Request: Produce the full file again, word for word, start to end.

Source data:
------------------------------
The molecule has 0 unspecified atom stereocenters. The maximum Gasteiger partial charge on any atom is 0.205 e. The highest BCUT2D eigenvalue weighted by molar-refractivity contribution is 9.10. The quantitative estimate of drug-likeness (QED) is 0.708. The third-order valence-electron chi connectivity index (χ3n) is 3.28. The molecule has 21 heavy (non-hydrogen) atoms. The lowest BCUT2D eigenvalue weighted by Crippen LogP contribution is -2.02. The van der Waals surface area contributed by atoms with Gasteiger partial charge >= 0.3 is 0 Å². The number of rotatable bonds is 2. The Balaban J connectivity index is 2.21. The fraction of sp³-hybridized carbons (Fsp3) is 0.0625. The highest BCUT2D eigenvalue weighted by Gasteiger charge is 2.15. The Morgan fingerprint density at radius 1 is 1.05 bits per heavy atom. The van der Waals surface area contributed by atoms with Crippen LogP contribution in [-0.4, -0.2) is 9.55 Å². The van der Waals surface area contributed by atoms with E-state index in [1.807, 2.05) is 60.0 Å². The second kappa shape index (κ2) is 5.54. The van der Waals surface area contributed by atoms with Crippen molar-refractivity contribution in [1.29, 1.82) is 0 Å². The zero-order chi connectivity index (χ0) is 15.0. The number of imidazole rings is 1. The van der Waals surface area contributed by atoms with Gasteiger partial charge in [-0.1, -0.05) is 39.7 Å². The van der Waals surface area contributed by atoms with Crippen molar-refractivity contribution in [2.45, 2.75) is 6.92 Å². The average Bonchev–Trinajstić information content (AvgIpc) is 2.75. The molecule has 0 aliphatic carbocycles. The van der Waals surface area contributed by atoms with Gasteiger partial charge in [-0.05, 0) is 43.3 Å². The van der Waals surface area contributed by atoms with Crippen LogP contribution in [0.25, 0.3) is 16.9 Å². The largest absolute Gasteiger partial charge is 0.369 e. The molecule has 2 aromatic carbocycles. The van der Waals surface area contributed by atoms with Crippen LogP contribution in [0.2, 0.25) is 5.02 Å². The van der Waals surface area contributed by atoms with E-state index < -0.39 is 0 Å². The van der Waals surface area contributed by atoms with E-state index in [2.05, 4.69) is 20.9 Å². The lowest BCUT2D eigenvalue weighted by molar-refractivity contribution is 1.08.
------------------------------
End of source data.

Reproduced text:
The molecule has 0 unspecified atom stereocenters. The maximum Gasteiger partial charge on any atom is 0.205 e. The highest BCUT2D eigenvalue weighted by molar-refractivity contribution is 9.10. The quantitative estimate of drug-likeness (QED) is 0.708. The third-order valence-electron chi connectivity index (χ3n) is 3.28. The molecule has 21 heavy (non-hydrogen) atoms. The lowest BCUT2D eigenvalue weighted by Crippen LogP contribution is -2.02. The van der Waals surface area contributed by atoms with Gasteiger partial charge >= 0.3 is 0 Å². The number of rotatable bonds is 2. The Balaban J connectivity index is 2.21. The fraction of sp³-hybridized carbons (Fsp3) is 0.0625. The highest BCUT2D eigenvalue weighted by Gasteiger charge is 2.15. The Morgan fingerprint density at radius 1 is 1.05 bits per heavy atom. The van der Waals surface area contributed by atoms with Crippen LogP contribution in [-0.4, -0.2) is 9.55 Å². The van der Waals surface area contributed by atoms with E-state index in [1.807, 2.05) is 60.0 Å². The second kappa shape index (κ2) is 5.54. The van der Waals surface area contributed by atoms with Crippen molar-refractivity contribution in [1.29, 1.82) is 0 Å². The zero-order chi connectivity index (χ0) is 15.0. The number of imidazole rings is 1. The van der Waals surface area contributed by atoms with Gasteiger partial charge in [-0.1, -0.05) is 39.7 Å². The van der Waals surface area contributed by atoms with Crippen molar-refractivity contribution in [2.45, 2.75) is 6.92 Å². The average Bonchev–Trinajstić information content (AvgIpc) is 2.75. The molecule has 0 aliphatic carbocycles. The van der Waals surface area contributed by atoms with Gasteiger partial charge in [-0.05, 0) is 43.3 Å². The van der Waals surface area contributed by atoms with Crippen LogP contribution in [0.25, 0.3) is 16.9 Å². The largest absolute Gasteiger partial charge is 0.369 e. The molecule has 2 aromatic carbocycles. The van der Waals surface area contributed by atoms with Crippen LogP contribution in [0.2, 0.25) is 5.02 Å². The van der Waals surface area contributed by atoms with E-state index < -0.39 is 0 Å². The van der Waals surface area contributed by atoms with E-state index in [2.05, 4.69) is 20.9 Å². The lowest BCUT2D eigenvalue weighted by molar-refractivity contribution is 1.08.